Priscilla is right on the money! It is so easy to create a desired impression of what the program does versus what it really does. Just look at the AOPA VP's statement, for example (June 14, 2007, 5:13 p.m. EDT posting on the AOPA webpage):

"It's clear that this airport is a vital asset to the community, AHEC, and the university," said Greg Pecoraro, AOPA vice president of regional affairs. "These doctors aren't in an easy position, yet they are standing up for Horace Williams because it provides them the fastest response time for medical flights."

Using phrases like "fastest response time" sure sounds like someone wants you to think this is about medical emergencies and critical care.

The livers on the way.... When Moeser's UNC administration reinstitutes the moratorium on jets we know their focus has shifted.

Will, allowing jets was not a decision of the UNC at Chapel Hill administration. It was a decision made by the president of the UNC system and neither of the two presidents since Mr. Spangler ordered it have been moved to change it.

Thanks Fred. I was told that it was necessary for Moeser to ask Bowles formally to reinstitute. I thought that was why your HWA advisory board was working through Hooker. Do you know if that's the case?

I was reviewing my notes on the whole mess and thought you'd enjoy this blast from the past:

Fred Black, a resident of North Haven at Ironwoods, expressed concern about the safety of the airport and its proximity to schools and neighborhoods. Mr. Black also said that the University's recent decision to allow jets to use Horace Williams airport appeared to be the product of unilateral and secret decision making. He also expressed deep concern that the University had changed its written agreement with the Council without the Council's knowledge. Mr. Black stated that homes in his neighborhood shook when jets were taking off from Horace Williams airport.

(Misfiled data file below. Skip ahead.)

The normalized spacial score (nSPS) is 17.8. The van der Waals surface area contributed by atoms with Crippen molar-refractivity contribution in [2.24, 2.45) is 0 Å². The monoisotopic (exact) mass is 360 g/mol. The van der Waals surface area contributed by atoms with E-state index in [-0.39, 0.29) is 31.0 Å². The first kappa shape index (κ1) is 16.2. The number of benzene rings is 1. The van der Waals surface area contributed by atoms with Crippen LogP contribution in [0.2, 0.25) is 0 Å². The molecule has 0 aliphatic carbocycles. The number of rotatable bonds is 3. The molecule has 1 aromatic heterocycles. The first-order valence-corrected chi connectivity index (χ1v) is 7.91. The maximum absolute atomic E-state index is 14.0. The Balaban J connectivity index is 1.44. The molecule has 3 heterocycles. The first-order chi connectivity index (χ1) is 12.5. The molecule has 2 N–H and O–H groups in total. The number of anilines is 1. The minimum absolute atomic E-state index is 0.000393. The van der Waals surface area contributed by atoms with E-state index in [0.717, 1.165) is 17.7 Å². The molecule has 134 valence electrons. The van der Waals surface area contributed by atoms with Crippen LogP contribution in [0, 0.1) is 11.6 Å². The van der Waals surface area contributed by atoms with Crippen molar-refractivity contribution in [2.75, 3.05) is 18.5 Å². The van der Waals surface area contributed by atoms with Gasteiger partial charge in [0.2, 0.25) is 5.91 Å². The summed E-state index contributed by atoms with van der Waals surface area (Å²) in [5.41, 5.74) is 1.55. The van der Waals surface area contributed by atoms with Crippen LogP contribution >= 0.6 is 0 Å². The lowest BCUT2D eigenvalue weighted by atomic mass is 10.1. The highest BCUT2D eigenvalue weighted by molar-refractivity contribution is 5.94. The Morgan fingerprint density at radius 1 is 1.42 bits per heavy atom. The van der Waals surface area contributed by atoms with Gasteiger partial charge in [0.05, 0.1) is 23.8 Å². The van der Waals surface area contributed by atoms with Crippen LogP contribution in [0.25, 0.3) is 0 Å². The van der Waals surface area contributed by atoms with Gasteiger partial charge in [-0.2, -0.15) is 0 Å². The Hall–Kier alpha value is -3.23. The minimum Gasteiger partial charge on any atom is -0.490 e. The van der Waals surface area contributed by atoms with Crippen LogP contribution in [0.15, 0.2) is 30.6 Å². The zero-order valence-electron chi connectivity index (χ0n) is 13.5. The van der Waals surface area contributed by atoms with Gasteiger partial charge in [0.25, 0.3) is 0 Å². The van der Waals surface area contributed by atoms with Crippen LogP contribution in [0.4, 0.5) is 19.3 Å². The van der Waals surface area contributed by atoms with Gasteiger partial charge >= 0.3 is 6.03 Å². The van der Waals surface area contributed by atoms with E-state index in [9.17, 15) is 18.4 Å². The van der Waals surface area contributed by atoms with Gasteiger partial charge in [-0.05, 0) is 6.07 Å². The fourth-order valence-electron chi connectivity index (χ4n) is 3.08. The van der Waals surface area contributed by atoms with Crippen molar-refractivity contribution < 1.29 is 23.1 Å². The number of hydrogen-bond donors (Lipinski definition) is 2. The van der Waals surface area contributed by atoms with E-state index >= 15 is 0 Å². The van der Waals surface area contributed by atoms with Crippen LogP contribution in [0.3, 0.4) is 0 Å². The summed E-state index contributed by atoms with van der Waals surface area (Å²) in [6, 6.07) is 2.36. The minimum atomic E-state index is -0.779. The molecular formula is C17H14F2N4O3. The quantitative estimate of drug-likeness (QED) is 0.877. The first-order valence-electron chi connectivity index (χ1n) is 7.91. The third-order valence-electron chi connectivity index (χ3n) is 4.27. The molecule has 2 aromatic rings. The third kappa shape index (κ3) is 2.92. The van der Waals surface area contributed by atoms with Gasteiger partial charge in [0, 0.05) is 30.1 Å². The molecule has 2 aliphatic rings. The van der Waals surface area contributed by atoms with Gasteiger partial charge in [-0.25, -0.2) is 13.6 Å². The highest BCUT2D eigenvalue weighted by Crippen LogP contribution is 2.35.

Mr. Black requested that the Council act to protect the interest of local residents by: (1) establishing a delegation of Council Members to meet with Chancellor Hooker about the matter, (2) requesting that the University reverse its policy regarding jet usage of the airport facility, (3) asking that the University document their analysis of stated need and analysis for jet usage as opposed to prop planes and (4) asking the Council to take steps to evaluate what tools were available and the Council's willingness to use them to act on the matter. Mr. Black said given the seriousness of the situation, it would be strongly preferable for the Council to act on the items this evening, rather than referring the matter to staff.

Mayor Waldorf inquired about the Council's pleasure relative to possible action this evening. Council Member Capowski suggested that the Council decide what, if any, action to take after the Council had heard from all of the petitioners.

Noting that he had owned three different homes in the Town, all impacted by the airport to varying degrees, Planning Board and Planning Panel Member Scott Radway said he wished to add his voice to the growing number of persons who felt that the University's policy regarding jet flights needed to be reversed as soon as possible. Mr. Radway said it was very important that the Council express in the strongest terms possible that the University's process for unilateral decision making needed to change.

David Strevel of the Chapel Hill Flying Club said he wished to address the Council about development on the Town's north side and the problems of airport encroachment brought about by prior Council actions. He noted that at a recent open house at Horace Williams Airport, a photograph from about sixty years ago showed that the airport at that time was about two miles north of Town, in the middle of a forest-like setting. Mr. Strevel said that sixty years later, Orange County had a population of about 100,000 and an increasing need for a general aviation airport.